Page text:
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New Jersey invests $400M in higher ed infrastructure

New Jersey is investing $400 million to improve its higher education infrastructure, hoping to keep more high school students in state for college by offering state-of-the-art facilities, Gov. Phil Murphy said in a press conference this week. The state plans to open applications through its higher education capital facilities bond programs in early 2022 so colleges and universities can ask for money to improve aging infrastructure or for new projects. Murphy said this is the first new round of money in eight years for three of New Jersey’s higher education capital grant programs, the infrastructure fund, equipment leasing fund and facilities trust fund. Emily Bamforth has the story.

A Message From AWS Educate

With over 1,500 institutions and hundreds of thousands of students who use AWS Educate, we wanted to take you on a trip around the world and highlight how students are learning and innovating with the cloud. Learn more.

8 ways colleges are adjusting digital services for 24/7 students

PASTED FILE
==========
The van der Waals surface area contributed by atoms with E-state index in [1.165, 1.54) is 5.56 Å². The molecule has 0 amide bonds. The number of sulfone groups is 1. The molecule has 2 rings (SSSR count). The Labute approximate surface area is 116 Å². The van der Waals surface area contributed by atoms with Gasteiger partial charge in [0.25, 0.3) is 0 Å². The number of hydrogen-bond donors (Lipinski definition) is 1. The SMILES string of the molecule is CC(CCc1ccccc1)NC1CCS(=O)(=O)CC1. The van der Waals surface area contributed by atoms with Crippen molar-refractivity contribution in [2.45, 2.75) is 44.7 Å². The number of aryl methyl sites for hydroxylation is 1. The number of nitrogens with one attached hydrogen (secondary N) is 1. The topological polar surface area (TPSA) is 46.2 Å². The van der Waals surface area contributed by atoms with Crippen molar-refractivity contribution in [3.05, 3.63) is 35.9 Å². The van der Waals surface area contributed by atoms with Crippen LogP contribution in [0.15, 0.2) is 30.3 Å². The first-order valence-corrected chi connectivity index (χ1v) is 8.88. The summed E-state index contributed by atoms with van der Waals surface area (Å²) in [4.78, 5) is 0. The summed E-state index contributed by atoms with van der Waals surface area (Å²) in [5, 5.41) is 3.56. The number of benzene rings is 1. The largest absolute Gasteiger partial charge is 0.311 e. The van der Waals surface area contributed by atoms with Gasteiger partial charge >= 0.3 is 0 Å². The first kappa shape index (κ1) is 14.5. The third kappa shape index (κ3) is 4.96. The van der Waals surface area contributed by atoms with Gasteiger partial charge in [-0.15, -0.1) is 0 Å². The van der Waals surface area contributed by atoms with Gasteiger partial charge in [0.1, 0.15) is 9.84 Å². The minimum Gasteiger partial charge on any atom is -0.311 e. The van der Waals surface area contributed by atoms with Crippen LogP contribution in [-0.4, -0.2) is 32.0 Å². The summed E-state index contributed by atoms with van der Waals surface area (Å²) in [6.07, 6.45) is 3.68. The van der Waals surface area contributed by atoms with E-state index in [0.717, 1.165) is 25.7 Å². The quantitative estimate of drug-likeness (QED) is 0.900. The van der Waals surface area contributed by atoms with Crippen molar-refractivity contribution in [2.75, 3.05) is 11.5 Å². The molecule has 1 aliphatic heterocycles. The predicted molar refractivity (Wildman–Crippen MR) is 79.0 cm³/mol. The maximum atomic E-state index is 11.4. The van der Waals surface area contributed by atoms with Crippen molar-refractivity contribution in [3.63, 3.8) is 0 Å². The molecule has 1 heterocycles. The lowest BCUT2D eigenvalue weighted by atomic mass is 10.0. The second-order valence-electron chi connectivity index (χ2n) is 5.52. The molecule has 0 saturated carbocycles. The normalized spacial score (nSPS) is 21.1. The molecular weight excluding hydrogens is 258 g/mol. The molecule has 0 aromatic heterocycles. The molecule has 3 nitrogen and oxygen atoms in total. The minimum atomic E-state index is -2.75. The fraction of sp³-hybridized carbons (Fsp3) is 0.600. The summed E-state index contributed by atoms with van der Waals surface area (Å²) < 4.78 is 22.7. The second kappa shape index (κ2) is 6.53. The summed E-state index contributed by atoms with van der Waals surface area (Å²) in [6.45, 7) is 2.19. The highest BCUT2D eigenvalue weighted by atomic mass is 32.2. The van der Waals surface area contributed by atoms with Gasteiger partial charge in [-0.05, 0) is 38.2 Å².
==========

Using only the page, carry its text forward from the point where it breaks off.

As the pandemic unwinds in 2021, colleges and universities are adjusting their digital services to address student needs, often relying on software and automation to offer support after traditional business hours have ended. Often these services come through artificial intelligence, with schools offering AI-based solutions for offering writing advice or questions about university life. Institutions are also digitizing experiences that are normally on-campus, such as bookstores and mental health centers, to improve access. Emily has it.

The National Student Clearinghouse will use AI to map degrees to workplace skills

The National Student Clearinghouse announced Monday it’s working with an AI company to associate the experience earned through various degrees, credentials and internships with skills needed by employers. The organization, which offers digital information services for more than 3,600 higher education institutions, is examining how to use tools from AstrumU, which develops technology to help fill gaps in the workforce. AstrumU tools, already used at universities nationwide, use data from both employers and higher education institutions to recommend students potential careers through using machine learning to parse students’ experiences. Check out the full story on EdScoop.

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